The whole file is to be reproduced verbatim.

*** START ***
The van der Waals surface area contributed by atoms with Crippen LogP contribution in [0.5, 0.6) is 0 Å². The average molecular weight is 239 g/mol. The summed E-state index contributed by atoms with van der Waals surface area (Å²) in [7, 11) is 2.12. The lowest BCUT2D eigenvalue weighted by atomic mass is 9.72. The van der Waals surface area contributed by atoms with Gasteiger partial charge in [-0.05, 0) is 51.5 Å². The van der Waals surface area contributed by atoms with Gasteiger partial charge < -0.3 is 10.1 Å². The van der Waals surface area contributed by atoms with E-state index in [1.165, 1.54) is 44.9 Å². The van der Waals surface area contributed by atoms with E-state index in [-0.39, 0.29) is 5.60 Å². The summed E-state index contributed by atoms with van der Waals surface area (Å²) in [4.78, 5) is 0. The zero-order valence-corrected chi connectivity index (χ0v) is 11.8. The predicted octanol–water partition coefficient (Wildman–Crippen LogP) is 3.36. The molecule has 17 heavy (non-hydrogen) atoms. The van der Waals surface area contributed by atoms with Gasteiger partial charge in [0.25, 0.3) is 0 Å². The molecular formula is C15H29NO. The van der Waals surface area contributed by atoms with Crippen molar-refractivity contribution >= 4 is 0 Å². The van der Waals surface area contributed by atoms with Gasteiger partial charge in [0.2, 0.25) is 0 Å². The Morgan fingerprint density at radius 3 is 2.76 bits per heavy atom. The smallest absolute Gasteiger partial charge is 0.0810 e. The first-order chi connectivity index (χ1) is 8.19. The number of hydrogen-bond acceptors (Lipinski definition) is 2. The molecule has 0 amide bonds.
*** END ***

The van der Waals surface area contributed by atoms with Crippen LogP contribution in [0.5, 0.6) is 0 Å². The average molecular weight is 239 g/mol. The summed E-state index contributed by atoms with van der Waals surface area (Å²) in [7, 11) is 2.12. The lowest BCUT2D eigenvalue weighted by atomic mass is 9.72. The van der Waals surface area contributed by atoms with Gasteiger partial charge in [-0.05, 0) is 51.5 Å². The van der Waals surface area contributed by atoms with Gasteiger partial charge < -0.3 is 10.1 Å². The van der Waals surface area contributed by atoms with E-state index in [1.165, 1.54) is 44.9 Å². The van der Waals surface area contributed by atoms with E-state index in [-0.39, 0.29) is 5.60 Å². The summed E-state index contributed by atoms with van der Waals surface area (Å²) in [4.78, 5) is 0. The zero-order valence-corrected chi connectivity index (χ0v) is 11.8. The predicted octanol–water partition coefficient (Wildman–Crippen LogP) is 3.36. The molecule has 17 heavy (non-hydrogen) atoms. The van der Waals surface area contributed by atoms with Gasteiger partial charge in [0.25, 0.3) is 0 Å². The molecular formula is C15H29NO. The van der Waals surface area contributed by atoms with Crippen molar-refractivity contribution >= 4 is 0 Å². The van der Waals surface area contributed by atoms with Gasteiger partial charge in [0.2, 0.25) is 0 Å². The Morgan fingerprint density at radius 3 is 2.76 bits per heavy atom. The smallest absolute Gasteiger partial charge is 0.0810 e. The first-order chi connectivity index (χ1) is 8.19. The number of hydrogen-bond acceptors (Lipinski definition) is 2. The molecule has 0 amide bonds.